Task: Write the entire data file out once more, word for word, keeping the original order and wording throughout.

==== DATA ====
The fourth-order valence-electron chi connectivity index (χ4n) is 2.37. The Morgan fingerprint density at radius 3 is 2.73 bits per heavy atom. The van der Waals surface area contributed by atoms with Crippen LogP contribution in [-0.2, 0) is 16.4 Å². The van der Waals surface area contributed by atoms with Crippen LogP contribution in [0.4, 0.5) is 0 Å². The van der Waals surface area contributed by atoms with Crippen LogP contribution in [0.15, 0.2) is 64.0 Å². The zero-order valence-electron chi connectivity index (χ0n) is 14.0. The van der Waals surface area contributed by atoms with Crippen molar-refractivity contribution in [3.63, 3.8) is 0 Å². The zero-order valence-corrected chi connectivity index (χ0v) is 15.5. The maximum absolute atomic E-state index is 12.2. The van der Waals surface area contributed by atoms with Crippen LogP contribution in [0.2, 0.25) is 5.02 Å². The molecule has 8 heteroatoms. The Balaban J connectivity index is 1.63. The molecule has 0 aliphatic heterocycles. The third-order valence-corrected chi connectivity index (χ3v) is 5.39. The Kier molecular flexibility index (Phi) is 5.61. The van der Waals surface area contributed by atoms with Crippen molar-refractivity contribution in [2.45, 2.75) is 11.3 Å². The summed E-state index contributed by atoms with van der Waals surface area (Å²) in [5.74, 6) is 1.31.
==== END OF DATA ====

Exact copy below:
The fourth-order valence-electron chi connectivity index (χ4n) is 2.37. The Morgan fingerprint density at radius 3 is 2.73 bits per heavy atom. The van der Waals surface area contributed by atoms with Crippen LogP contribution in [-0.2, 0) is 16.4 Å². The van der Waals surface area contributed by atoms with Crippen LogP contribution in [0.4, 0.5) is 0 Å². The van der Waals surface area contributed by atoms with Crippen LogP contribution in [0.15, 0.2) is 64.0 Å². The zero-order valence-electron chi connectivity index (χ0n) is 14.0. The van der Waals surface area contributed by atoms with Crippen molar-refractivity contribution in [3.63, 3.8) is 0 Å². The zero-order valence-corrected chi connectivity index (χ0v) is 15.5. The maximum absolute atomic E-state index is 12.2. The van der Waals surface area contributed by atoms with Crippen LogP contribution in [0.2, 0.25) is 5.02 Å². The molecule has 8 heteroatoms. The Balaban J connectivity index is 1.63. The molecule has 0 aliphatic heterocycles. The third-order valence-corrected chi connectivity index (χ3v) is 5.39. The Kier molecular flexibility index (Phi) is 5.61. The van der Waals surface area contributed by atoms with Crippen molar-refractivity contribution in [2.45, 2.75) is 11.3 Å². The summed E-state index contributed by atoms with van der Waals surface area (Å²) in [5.74, 6) is 1.31.